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Emily Bond
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  • Longmont, CO
  • United States
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Emily Bond's Discussions

Elements Contest Pieces

Started this discussion. Last reply by Ingo Lee Jun 8. 14 Replies

Here are three of the Elements Contest Pieces that won something.Feedback and comments are welcome!I had wanted to modify High Mountain Stream, but I have been having problems with my computer/piano…Continue

What's the best choir library out there?

Started this discussion. Last reply by James Semple Jan 4, 2013. 10 Replies

I'm looking for a good choir library - Oh and Ah sound is fine, with a non-vibrato or just a little vibrato.  I'd love to hear your opinions & experiences.Continue

Caffeinated Piano

Started this discussion. Last reply by Tom Jensen Sep 11, 2011. 10 Replies

3 short pieces for piano (under 4 minutes total).  I can't quite play the first one, yet.

New piece: Propulsion

Started this discussion. Last reply by Saul Dzorelashvili Oct 24, 2011. 16 Replies

Hi everybody.  Here is a piece I started in January.  I'm curious to hear what you think and am open to any ideas for improvement.  Also wondering whether it's humanly possible to play pizzicatos at…Continue


Emily Bond's Page

Latest Activity

Emily Bond replied to Vn's discussion Patxi's Ghost
"Wow, this is really, really good!  I love a musical composition comprised of many textures and "sweeps" like this.  And the production is really great.  Love your stuff!"
Jul 22
Emily Bond replied to Olivér Kovács's discussion Under the Sea
"Nicely orchestrated!  Conveyed a sense of wonder and color, with a big storm at the end!  "
Jul 22
Ingo Lee replied to Emily Bond's discussion Elements Contest Pieces
"Cool stuff Emily, they're all good but I llke the aggressive drive of flame, sometimes a little "roughness" enhances the whole effect, for me at least. Thanks for posting."
Jun 8
Emily Bond replied to Emily Bond's discussion Elements Contest Pieces
"I appreciate your feedback!  Most of the first 2 were improvised.  I know I need to work on some of the timing, though I am currently stuck with computer problems that prevent me.  The voice in Blue-Green World is Jennifer from 8-DIO…"
Jun 8
Michael Hamby replied to Emily Bond's discussion Elements Contest Pieces
"Wow these are good, my favorite is definitely Blue-Green World. The reason being is that it sounded more thought out then the other two. My opinion is that the first 2 sound a bit rushed and have what sound like timing errors to my ears, mainly it…"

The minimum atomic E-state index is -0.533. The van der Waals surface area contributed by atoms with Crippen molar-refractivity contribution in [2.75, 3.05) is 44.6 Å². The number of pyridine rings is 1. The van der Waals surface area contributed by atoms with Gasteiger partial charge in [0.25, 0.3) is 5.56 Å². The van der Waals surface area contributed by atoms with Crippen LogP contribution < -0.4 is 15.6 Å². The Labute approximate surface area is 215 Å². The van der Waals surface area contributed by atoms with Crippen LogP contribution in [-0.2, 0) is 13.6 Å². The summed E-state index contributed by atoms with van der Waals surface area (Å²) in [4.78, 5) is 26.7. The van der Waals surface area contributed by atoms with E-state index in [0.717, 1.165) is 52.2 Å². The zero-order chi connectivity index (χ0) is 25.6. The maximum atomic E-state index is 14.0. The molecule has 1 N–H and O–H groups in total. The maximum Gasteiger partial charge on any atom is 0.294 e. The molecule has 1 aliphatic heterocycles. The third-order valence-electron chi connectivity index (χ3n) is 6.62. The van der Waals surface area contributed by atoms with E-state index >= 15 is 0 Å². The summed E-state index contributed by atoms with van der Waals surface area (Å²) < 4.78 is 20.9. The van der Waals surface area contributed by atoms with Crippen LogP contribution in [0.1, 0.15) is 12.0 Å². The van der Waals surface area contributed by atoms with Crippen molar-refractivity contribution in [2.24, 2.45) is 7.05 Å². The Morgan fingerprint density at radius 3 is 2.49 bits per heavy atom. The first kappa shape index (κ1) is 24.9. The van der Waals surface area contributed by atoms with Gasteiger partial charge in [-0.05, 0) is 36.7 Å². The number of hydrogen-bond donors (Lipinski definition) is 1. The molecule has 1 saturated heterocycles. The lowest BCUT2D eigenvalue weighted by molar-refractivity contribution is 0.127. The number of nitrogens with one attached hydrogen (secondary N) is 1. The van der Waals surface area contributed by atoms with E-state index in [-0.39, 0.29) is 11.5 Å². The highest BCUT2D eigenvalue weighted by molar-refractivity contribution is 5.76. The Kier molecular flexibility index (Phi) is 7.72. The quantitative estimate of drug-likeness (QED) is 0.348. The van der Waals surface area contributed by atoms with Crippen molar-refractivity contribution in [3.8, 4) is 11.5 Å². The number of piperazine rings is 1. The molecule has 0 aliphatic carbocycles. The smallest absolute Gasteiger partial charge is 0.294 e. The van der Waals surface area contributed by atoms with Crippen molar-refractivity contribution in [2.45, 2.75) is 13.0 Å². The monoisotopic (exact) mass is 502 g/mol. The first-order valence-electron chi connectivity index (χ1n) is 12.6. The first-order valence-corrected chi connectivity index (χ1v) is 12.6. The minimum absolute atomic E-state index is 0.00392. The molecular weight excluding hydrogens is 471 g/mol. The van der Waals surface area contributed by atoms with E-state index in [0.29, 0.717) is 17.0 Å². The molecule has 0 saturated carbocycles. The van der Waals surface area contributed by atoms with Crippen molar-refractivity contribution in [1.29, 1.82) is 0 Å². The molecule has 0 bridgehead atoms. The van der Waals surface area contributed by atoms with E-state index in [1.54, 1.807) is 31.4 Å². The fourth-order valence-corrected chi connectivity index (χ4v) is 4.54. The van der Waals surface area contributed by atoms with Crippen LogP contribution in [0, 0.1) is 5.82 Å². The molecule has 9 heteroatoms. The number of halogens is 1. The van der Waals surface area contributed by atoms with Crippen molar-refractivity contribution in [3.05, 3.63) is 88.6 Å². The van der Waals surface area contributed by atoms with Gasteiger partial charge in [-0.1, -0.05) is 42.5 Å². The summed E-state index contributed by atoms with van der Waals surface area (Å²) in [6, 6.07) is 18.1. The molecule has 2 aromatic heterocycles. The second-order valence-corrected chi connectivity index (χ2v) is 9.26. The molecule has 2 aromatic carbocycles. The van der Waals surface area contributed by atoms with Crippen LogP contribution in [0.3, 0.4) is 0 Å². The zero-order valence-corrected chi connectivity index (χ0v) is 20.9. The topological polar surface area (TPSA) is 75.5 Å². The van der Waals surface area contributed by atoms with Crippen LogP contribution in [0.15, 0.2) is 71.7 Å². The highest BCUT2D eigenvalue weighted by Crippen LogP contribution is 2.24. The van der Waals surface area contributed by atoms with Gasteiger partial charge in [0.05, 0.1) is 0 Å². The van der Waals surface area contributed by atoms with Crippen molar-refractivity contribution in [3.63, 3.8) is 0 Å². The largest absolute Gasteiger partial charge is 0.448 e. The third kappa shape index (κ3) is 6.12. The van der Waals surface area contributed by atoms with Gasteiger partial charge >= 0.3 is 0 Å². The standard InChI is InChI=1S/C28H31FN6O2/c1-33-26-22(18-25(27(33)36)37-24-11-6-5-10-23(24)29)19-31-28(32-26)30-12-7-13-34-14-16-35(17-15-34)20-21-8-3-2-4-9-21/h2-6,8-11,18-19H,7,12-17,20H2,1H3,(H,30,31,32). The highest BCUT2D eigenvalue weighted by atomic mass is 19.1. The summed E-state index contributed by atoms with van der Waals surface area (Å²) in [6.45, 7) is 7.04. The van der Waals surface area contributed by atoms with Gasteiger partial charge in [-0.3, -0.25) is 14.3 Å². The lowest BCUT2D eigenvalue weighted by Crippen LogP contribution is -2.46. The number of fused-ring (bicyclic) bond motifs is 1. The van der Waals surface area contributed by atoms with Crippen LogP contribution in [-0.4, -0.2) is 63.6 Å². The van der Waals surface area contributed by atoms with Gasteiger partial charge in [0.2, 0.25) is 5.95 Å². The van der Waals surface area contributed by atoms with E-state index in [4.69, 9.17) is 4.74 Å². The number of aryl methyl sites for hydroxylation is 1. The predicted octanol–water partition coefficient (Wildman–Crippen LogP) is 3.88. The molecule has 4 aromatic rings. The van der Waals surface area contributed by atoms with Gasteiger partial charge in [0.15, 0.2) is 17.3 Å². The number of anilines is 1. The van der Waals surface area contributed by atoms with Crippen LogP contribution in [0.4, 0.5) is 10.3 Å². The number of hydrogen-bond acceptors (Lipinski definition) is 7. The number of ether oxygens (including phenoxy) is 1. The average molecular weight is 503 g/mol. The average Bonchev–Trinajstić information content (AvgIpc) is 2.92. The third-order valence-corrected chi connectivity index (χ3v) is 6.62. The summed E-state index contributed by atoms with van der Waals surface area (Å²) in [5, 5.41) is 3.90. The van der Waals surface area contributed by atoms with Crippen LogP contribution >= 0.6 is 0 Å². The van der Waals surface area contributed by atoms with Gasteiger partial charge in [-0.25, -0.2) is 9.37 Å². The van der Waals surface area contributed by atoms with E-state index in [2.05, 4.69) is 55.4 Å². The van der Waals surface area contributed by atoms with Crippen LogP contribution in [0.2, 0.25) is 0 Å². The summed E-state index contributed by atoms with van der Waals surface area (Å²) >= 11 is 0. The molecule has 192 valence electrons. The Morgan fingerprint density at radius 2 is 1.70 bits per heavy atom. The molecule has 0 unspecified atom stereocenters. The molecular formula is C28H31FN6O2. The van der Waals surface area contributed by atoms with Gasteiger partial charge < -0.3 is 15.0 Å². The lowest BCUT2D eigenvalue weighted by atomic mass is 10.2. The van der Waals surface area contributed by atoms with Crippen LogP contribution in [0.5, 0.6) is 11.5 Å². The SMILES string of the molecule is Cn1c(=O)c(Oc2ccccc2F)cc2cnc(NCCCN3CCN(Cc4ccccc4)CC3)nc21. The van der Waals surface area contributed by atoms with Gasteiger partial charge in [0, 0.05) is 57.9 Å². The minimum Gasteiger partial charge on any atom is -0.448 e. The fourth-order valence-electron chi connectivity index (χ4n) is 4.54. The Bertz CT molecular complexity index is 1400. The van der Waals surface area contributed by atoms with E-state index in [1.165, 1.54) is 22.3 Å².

Jun 8
Emily Bond replied to Emily Bond's discussion Elements Contest Pieces
"Hi Kevin,  I'm happy you like Blue-Green World.  This piano sound is my new love.  It's called Ivory, put out by Synthology.  (I don't know what VST means).  They have 18 different velocities for each note,…"
Jun 7
Emily Bond replied to Emily Bond's discussion Elements Contest Pieces
"I said quite a bit in my previous post, but I'll try to explain my thinking.  Start out with an F minor obligato in the bass; arpeggio establishing F Dorian in the RH down the keyboard, up on a D-G-D arpeggio, which I discovered also…"
Jun 7
Kevin Arsenault replied to Emily Bond's discussion Elements Contest Pieces
"Theses are three well written pieces and I've enjoyed them all. Although to me I have a preference for Blue-Green world. I love the ethereal feel in the song. Also for once, I really like the piano tone. Usually for piano music, I like the…"
Jun 7
Emily Bond replied to Emily Bond's discussion Elements Contest Pieces
"You picked up all my key changes!  I find a lot of interest in changing keys, especially in the modes (in this case, Dorian).  I know it's kind of a movie score technique, but I love it!  My pieces seldom end up in the key they…"
Jun 7
Stephen C. Doonan replied to Emily Bond's discussion Elements Contest Pieces
"Or as an alternative, MuseScore (free, for Mac, Windows or Linux)—"
Jun 7
Emily Bond replied to Stephen C. Doonan's discussion Waltz 1 - piano solo
"Beautiful, expressive work!  I vote with staying in the flow, "letting" unexpected things happen.  Discipline can have a negative connotation, because one of it's synonyms is "punishment."  But if it means…"
Jun 7
Emily Bond replied to Galih Setiawan's discussion Dunia Tanah
"I loved listening to this - so exuberant and joyful! Makes me want to experiment more with time signatures.  My only suggestion is to let the last chord ring a bit longer.  Great work!"
Jun 7